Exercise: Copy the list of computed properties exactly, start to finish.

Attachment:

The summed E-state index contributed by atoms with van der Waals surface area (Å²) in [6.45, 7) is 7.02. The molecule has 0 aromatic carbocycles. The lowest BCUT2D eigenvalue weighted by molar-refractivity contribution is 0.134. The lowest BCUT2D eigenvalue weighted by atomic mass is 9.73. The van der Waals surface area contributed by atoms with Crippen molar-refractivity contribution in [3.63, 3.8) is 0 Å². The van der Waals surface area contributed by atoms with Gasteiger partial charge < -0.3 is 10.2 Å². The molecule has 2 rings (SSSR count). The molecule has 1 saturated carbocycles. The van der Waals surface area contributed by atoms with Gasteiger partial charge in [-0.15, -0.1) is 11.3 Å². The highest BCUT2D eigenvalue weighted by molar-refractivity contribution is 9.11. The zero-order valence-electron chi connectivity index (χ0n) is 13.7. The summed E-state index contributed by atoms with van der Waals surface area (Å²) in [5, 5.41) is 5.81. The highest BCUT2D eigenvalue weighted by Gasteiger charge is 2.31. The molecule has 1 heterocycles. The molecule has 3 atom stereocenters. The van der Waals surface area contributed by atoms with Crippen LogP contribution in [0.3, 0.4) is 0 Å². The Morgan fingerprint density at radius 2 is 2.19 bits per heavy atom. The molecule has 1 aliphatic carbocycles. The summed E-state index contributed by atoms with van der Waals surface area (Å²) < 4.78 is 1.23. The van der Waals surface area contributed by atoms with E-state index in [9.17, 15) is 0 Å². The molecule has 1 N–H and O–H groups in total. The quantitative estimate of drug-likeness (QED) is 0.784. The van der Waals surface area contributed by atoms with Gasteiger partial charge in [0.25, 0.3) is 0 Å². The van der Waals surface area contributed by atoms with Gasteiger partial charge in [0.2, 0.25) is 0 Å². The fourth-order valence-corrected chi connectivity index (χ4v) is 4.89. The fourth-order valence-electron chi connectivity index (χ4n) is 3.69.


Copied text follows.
The summed E-state index contributed by atoms with van der Waals surface area (Å²) in [6.45, 7) is 7.02. The molecule has 0 aromatic carbocycles. The lowest BCUT2D eigenvalue weighted by molar-refractivity contribution is 0.134. The lowest BCUT2D eigenvalue weighted by atomic mass is 9.73. The van der Waals surface area contributed by atoms with Crippen molar-refractivity contribution in [3.63, 3.8) is 0 Å². The van der Waals surface area contributed by atoms with Gasteiger partial charge < -0.3 is 10.2 Å². The molecule has 2 rings (SSSR count). The molecule has 1 saturated carbocycles. The van der Waals surface area contributed by atoms with Gasteiger partial charge in [-0.15, -0.1) is 11.3 Å². The highest BCUT2D eigenvalue weighted by molar-refractivity contribution is 9.11. The zero-order valence-electron chi connectivity index (χ0n) is 13.7. The summed E-state index contributed by atoms with van der Waals surface area (Å²) in [5, 5.41) is 5.81. The highest BCUT2D eigenvalue weighted by Gasteiger charge is 2.31. The molecule has 1 heterocycles. The molecule has 3 atom stereocenters. The van der Waals surface area contributed by atoms with Crippen LogP contribution in [0.3, 0.4) is 0 Å². The Morgan fingerprint density at radius 2 is 2.19 bits per heavy atom. The molecule has 1 aliphatic carbocycles. The summed E-state index contributed by atoms with van der Waals surface area (Å²) < 4.78 is 1.23. The van der Waals surface area contributed by atoms with E-state index in [9.17, 15) is 0 Å². The molecule has 1 N–H and O–H groups in total. The quantitative estimate of drug-likeness (QED) is 0.784. The van der Waals surface area contributed by atoms with Gasteiger partial charge in [0.25, 0.3) is 0 Å². The van der Waals surface area contributed by atoms with Gasteiger partial charge in [0.2, 0.25) is 0 Å². The fourth-order valence-corrected chi connectivity index (χ4v) is 4.89. The fourth-order valence-electron chi connectivity index (χ4n) is 3.69.